Standard and High are the two modes for brake regen, but neither is as aggressive as we’ve come to expect from EVs. Even in ‘High’, the retardation is rather gradual than violent. Another un-EV thing about this BYD is the brake pedal feel. Unlike other EVs, where pressing the brake pedal feels like stomping on damp wood, the Atto 3’s stop pedal has a crisp progression and offers great feedback. The braking performance is adequate, too, as the Atto 3’s 1,750kgs bulk is brought to a halt without any drama, even in wet conditions. The Atlas tyres it comes shod with do struggle for grip at times, although the Atto 3’s traction control takes care of that rather effectually.  

On Firm Ground

With everything going well for the Atto 3 in virtually all departments, you might question if all of that – the design, features, and battery tech underneath – is compensating for a below-average driving experience. However, that is not the case – far from it, in fact. The Atto 3 is shockingly great to drive. I, personally, wasn’t expecting it to be as good as it turned out to be. First off, its ride quality is simply stellar. The suspension has hints of firmness but the ride is never unsettled or jittery. Even at low speeds, it soaks up road imperfections without any fuss or unwanted clunks. It’s got a big car-like feel. As the speed rises, the ride gets even better, and it takes everything in its stride without breaking a sweat. At triple-digit speeds, it’s sublime and surefooted too. The steering has a German car-like heft, and while it’s not exactly dripping with feel, it’s quite precise. Handling is more or less neutral for an EV of this shape, weight, and size. There’s considerable body roll if you turn into a corner too hot. But if drive it like a normal person, you’ll find that there is nothing really to complain about.

As for its range, BYD says the Atto 3 can go up to 480 – 520 kilometres on a single charge, so realistically, 400km or thereabouts should be possible in the real world. Using a 7kW AC home charger, the battery pack can be juiced up fully in just shy of 10 hours. A DC fast public charger (80kW) will take 50 minutes to charge it from 0 to 80%. BYD is offering 8 years/160,000km and 8 years/150,000km warranty on the battery and motor, respectively.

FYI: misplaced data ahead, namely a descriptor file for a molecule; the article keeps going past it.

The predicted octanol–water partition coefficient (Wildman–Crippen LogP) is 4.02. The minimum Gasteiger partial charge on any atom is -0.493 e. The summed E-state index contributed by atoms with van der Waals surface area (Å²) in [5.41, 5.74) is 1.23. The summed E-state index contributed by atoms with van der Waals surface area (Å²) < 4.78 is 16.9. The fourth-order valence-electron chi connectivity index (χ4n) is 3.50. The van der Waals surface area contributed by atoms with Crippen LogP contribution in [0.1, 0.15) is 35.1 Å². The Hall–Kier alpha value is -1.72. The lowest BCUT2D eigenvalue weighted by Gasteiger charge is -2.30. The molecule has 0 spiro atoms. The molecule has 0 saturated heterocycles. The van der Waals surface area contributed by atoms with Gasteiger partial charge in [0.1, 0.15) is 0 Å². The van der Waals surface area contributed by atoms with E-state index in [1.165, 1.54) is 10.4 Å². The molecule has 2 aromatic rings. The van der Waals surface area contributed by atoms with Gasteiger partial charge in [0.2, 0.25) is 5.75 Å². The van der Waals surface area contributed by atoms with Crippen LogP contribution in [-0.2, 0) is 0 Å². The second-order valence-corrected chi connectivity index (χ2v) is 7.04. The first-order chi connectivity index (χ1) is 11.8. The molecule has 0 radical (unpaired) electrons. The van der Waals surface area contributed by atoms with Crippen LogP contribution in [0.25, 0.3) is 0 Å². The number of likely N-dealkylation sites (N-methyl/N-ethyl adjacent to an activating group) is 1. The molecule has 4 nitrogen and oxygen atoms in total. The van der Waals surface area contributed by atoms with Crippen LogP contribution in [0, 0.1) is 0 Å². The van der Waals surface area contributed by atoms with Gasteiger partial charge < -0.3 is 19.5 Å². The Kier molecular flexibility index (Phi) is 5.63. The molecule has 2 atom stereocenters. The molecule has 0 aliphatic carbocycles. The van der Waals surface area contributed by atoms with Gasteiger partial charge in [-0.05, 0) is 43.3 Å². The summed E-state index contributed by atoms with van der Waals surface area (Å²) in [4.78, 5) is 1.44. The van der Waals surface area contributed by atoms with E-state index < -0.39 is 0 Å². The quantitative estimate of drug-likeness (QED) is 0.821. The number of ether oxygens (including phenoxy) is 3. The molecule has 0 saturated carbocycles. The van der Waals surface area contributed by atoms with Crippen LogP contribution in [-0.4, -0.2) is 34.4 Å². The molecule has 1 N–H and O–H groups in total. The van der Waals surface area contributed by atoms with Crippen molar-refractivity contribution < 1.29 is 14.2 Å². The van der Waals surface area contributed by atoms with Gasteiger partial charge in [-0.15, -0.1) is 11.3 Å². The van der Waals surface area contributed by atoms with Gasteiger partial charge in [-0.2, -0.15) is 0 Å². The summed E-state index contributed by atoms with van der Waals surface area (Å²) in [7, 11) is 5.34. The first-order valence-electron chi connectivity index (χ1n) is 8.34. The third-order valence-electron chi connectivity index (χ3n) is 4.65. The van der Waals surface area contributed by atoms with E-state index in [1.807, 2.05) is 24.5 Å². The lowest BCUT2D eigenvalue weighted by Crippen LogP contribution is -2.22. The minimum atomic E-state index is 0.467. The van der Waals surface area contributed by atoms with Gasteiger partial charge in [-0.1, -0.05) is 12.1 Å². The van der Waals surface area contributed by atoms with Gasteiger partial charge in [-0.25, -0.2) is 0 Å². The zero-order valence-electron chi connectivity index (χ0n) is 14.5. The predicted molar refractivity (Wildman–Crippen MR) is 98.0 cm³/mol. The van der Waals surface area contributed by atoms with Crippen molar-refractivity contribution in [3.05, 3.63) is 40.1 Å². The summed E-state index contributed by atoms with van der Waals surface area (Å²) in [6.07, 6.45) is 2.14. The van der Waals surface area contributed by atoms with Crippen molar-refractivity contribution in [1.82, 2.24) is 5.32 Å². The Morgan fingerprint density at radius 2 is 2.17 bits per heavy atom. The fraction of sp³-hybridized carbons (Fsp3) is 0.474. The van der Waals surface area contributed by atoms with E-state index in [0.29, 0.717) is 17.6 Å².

Verdict

BYD Atto 3 Splash

If you put BYD’s relatively short history in the Indian market aside and start reviewing the Atto 3 purely based on what it brings to the table, there’s hardly any room to complain or crib about. Sure, it may seem a little pricey compared to other EVs like the Hyundai Kona and MG ZS EV, but it feels a step or two ahead of those products in every department. In fact, in terms of the overall quality, driving experience, and feature list, it can even put some entry-level luxury SUVs to shame. The only thing that BYD needs to work on is the dealer network, which they say is already in progress. They will have 24 outlets across the country by the end of this year, which will grow to 53 by the end of 2023.

All told, the Atto 3 turned out to be more impressive than I imagined. In fact, BYD could very well be the next big thing in the EV space in India. And, going by their solid start with the Atto 3, you can rest assured that they are here to stay.    

  • BYD Atto 3

Motor: Single (PSM) 

Battery: 60.48kWh Lithium-ion

Transmission: Single-Speed / Front-Wheel Drive

Power: 201bhp

Torque: 310Nm

Range: 521kms (claimed)

Price: ₹33.99 Lakh (Ex-Showroom)

X-Factor:  A premium, well-built, and feature-laden EV that drives as well as it looks.  

Pros           
• Driving dynamics 
• Quality 
• Features

Cons
• Price
• Still an unknown brand

Also read,

BYD Atto 3 EV launched at Rs 33.99 lakh 

BYD e6, Track Test

Tags: BYD BYD Atto 3